From a formative perspective it is evident that some formative environments and in some instances the life of formators were not conducive for vocational perseverance. After the change of formation team, there was sharp fall in the rate of abandonment of students in some centres. Enquiry into the matter showed that it was a period of tension and fear in the formation house due to inter-personal conflicts and impatience among formators.
6. Formative Challenges Today
The world advances by leaps and bounds in almost all aspects of life. Committed research and explorations in every field of human venture have brought out drastic changes in the society. Advances in education and training of professionals have created a situation where excellence is reinforced and mediocrity is eliminated. Selection and training of personnel in any field of human activity is considered vital for effective contribution in that field. Clergy and Religious who were once wielding greater influence on larger spheres of human life are now limited to their own proper religious and transcendent horizon of life. Unless we excel in the field proper to us, we will be have nothing to contribute to the world.
In our long history many of the issues that we face today (vocational dearth, issues of perseverance, lack of formators, family pressures etc.) have been confronted at different moments in the past. We face different challenges in the different cultural settings where the congregation is implanted. The emerging global culture and fast growing communication media offer us opportunities as well as challenges in the area of formation. The spirit of enquiry and scrutiny has not left any aspect of life out of the reach of investigation and research. Some of these queries have focussed public attention on the private living of publically professed consecrated life, exposing at times the inconsistencies of the clergy and the religious. Though it has demoralized the clergy and scandalized the people in some contexts, it has also resulted in honest efforts to bridge the gap between the ideal and the actual and to look for effective and adequate pedagogy for formation. These challenges of formation can be summed up into three aspects.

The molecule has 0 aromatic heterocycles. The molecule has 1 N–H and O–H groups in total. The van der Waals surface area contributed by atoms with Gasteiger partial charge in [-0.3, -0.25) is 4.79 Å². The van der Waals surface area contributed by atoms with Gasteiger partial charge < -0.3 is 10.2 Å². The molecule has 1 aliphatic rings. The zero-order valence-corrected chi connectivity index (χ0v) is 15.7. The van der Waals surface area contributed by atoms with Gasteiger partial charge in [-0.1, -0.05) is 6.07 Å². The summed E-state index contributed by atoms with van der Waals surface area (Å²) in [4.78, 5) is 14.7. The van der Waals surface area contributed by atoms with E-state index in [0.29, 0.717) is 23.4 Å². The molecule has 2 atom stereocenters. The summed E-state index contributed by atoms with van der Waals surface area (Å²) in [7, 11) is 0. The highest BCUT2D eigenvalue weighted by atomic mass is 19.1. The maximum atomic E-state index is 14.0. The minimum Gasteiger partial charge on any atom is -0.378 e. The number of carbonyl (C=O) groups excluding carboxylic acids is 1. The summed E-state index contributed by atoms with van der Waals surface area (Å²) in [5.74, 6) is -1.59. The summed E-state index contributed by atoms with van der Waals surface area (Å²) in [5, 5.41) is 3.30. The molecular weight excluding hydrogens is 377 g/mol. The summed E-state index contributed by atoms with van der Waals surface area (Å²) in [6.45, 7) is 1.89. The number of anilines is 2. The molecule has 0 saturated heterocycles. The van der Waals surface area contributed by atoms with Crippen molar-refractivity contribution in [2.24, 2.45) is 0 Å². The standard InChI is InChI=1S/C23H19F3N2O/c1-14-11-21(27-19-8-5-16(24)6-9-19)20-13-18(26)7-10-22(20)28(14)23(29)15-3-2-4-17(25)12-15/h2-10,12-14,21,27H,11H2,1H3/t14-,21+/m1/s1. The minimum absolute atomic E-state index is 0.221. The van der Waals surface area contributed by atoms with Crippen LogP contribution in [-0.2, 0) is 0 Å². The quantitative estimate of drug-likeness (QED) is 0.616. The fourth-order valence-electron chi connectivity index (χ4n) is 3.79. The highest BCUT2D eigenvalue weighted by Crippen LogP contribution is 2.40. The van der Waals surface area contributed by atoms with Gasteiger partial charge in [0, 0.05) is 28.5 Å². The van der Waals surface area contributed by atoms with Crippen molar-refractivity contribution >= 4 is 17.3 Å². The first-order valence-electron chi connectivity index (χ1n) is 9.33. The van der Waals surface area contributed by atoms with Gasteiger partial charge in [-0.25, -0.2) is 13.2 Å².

6.1. The call for excellence
Every field of human activity makes rapid advancement due to systematic formulation of goals and effective strategy to achieve them. All of us enjoy the fruits of this progress in every sphere of life. For example, the advancement in information technology in the past 20 years is incredible and the engineers in this field make their expertise tangible to the common people. Training of experts in different walks of life require a few years of rigorous and methodical training and if they fail to render service in his/her field of expertise, he/she will go out of business.
Priestly and religious training which amounts to 10-14 years is perhaps the longest formal training of any profession.Specialized training in most other professions takes less time, investment of personnel and probably money. Besides, the formandi are fully available for formation and even his personal time and holidays are structured within a project of formation. Some of the missionaries with some specialization have spent 16-18 years in education after joining us. The perplexing question is whether we can stand the test of quality in the field proper to us. Dr. Bartemeier puts it bluntly thus:
“We take promising young men from 13 to 25 years of age, feed them well, educate them diligently, and eight to twelve years later we ordain them, healthy, bright, emotional thirteen-year–olds”.
The world today looks for expertise and excellence from us in God experience, Word of God, Transcendent values, moral guidance, prophetic commitment and witness of religious truth. It is doubtful that most of those who come out of the formation centres are experts in the field proper to us.
The challenge of formation is to move from mediocrity to excellence in the field proper to us.
6.2. The challenge of authenticity